Controlled burns are one of many tools used to manage Eldorado National Forest – Image by M Barnett from Pixabay

History of Eldorado National Forest

What is now Eldorado National Forest was once a small part of two previously existing forests, The Stanislaus National Forest and The Tahoe National Forest. In 2010, Eldorado celebrated its 100th year anniversary, as it was born from its predecessors on July 28th, 1910, with the new park headquarters located in Placerville, CA.

The name ‘Eldorado’ is derived from the spanish ‘El Dorado’ which literally translates to ‘the gold one.’ As you may have guessed, this is a nod to The California Gold Rush, when the state became known for its plentiful riches in gold and silver in the mid 1800s. No one knows when or why ‘El Dorado’ was changed to ‘Eldorado’; many believe the spelling switch was due to a typo.

Logging in Eldorado

This and many other neighboring woods are often the center of disputes between forest biologists and logging companies. In 1990, The U.S. Forest Service imposed a ban on logging in Eldorado National Forest due to its rapidly declining health at the time. The once thriving ecosystem had become subject to disease and invasive insects that destroyed 10% of the forest. In lumber terms, this is about one billion board-feet.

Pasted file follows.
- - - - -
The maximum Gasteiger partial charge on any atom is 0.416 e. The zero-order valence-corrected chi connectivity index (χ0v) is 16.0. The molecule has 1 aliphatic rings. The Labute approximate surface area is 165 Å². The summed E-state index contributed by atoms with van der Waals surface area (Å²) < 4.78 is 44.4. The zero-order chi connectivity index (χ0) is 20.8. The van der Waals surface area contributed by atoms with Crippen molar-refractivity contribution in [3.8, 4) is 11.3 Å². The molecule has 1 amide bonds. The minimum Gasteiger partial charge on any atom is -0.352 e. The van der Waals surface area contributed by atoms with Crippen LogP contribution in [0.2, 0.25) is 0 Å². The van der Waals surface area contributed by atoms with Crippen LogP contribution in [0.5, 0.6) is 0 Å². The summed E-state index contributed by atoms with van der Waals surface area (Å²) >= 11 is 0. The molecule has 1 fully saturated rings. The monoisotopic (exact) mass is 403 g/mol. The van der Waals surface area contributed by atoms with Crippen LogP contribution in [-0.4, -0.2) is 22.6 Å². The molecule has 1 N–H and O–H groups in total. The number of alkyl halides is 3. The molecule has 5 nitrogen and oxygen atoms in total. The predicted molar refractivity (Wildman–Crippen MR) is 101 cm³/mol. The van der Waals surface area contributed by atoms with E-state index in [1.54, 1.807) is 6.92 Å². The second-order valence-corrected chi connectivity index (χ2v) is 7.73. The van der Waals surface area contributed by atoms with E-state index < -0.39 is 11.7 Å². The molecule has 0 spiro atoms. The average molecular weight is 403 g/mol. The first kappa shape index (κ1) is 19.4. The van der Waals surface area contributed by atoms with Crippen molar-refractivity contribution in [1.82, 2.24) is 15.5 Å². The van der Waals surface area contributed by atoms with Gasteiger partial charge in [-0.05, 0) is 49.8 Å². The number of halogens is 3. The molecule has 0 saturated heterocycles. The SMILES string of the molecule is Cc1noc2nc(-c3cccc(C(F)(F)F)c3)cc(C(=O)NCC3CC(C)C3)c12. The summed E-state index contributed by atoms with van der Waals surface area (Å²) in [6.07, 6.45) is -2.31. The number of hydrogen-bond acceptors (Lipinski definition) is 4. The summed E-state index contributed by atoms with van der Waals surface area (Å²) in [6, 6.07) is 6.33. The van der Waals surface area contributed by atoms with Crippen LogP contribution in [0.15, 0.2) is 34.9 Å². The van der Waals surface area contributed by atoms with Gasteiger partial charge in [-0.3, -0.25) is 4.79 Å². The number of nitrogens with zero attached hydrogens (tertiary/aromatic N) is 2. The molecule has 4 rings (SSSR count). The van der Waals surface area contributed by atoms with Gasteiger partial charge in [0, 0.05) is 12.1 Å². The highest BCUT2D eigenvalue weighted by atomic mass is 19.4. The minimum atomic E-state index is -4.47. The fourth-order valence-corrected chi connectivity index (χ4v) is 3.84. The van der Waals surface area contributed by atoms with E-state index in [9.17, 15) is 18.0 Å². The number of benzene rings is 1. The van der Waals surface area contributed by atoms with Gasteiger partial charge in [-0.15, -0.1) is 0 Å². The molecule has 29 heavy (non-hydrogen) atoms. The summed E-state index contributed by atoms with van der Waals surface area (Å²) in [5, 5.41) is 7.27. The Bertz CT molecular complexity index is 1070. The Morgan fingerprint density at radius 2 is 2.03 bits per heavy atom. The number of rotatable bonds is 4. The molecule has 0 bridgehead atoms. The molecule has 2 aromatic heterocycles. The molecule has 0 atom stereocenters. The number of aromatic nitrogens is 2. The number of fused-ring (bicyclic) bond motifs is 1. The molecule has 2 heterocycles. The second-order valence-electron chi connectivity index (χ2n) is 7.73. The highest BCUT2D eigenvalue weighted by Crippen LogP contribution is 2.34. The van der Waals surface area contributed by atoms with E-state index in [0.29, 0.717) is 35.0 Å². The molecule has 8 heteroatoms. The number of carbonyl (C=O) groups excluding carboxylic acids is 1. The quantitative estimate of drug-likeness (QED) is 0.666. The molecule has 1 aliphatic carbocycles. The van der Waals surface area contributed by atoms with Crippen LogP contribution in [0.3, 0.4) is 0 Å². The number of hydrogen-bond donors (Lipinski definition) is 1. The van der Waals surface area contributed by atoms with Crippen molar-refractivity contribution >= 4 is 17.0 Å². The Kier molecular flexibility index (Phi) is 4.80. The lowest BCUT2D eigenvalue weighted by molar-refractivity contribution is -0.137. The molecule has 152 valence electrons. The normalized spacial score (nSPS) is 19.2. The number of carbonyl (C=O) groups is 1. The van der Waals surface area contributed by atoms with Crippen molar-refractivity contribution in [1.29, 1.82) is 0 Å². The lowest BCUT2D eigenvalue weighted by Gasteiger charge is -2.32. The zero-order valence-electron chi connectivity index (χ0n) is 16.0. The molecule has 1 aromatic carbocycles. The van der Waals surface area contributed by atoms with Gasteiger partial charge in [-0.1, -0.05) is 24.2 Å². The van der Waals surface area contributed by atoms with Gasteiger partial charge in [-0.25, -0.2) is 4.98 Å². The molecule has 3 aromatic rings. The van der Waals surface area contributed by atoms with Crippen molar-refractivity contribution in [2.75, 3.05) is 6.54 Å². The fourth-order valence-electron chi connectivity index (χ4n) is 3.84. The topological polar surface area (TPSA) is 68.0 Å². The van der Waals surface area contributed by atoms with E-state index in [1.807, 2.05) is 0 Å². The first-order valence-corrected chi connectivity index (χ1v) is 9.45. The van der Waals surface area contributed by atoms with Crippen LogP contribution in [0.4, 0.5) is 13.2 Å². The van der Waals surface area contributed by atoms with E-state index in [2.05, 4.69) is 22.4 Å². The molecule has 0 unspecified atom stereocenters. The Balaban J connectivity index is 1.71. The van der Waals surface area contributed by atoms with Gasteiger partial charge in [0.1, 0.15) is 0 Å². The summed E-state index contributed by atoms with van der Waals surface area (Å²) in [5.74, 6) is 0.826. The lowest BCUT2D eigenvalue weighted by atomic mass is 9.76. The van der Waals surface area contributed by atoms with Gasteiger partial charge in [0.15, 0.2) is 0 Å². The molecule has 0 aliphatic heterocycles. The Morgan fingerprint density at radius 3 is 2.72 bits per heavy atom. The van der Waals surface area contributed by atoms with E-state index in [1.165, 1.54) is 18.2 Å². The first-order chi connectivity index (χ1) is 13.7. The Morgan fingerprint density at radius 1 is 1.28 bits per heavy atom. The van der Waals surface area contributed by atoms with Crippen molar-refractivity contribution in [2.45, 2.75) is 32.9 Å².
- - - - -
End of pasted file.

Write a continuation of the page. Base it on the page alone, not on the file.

These facts fell on deaf ears as county leaders, concerned with the missing lumber profits, pushed to have at least 56 million board feet logged. They eventually won this battle after months of bitter debate. With the conclusion of the ban, profits won out over the beseeching biologists who insisted that the logging would only make the already sick forest even sicker. More on this piece of history here.

These groups still butt heads today, as modern timber industries hope to ease the current logging restrictions and regulations in order to gain more room for their companies. This hope was spurred on by President of Public Resources Steven A. Brink, a logging advocate who argues that cutting down trees is the best way to reduce wildfires. Brink points out the fact that logging does indeed remove dead trees. Foresters who have seen the damage done by the logging process, living trees included, insist that the operation is still too destructive. More on this story here.   

Logging practices in Eldorado National Forest are rightfully a controversial subject – Photo by Ales Krivec on Unsplash

Ranger Districts

The forest is divided into four ranger districts, located as follows:

  • Amador Ranger District: 209-259-3774

     26820 Silver Drive

     Pioneer CA. 95666

  • Placerville Ranger District: 916-500-4712

4260 Eight Mile Road

Camino, CA. 95709

  • Pacific Ranger District: 916-500-4712

   7887 Highway 50

   Pollock Pines, CA. 995726-9602

  • Georgetown Ranger District: 530-334-6477

   7600 Wentworth Springs Rd.

   Georgetown, CA. 95634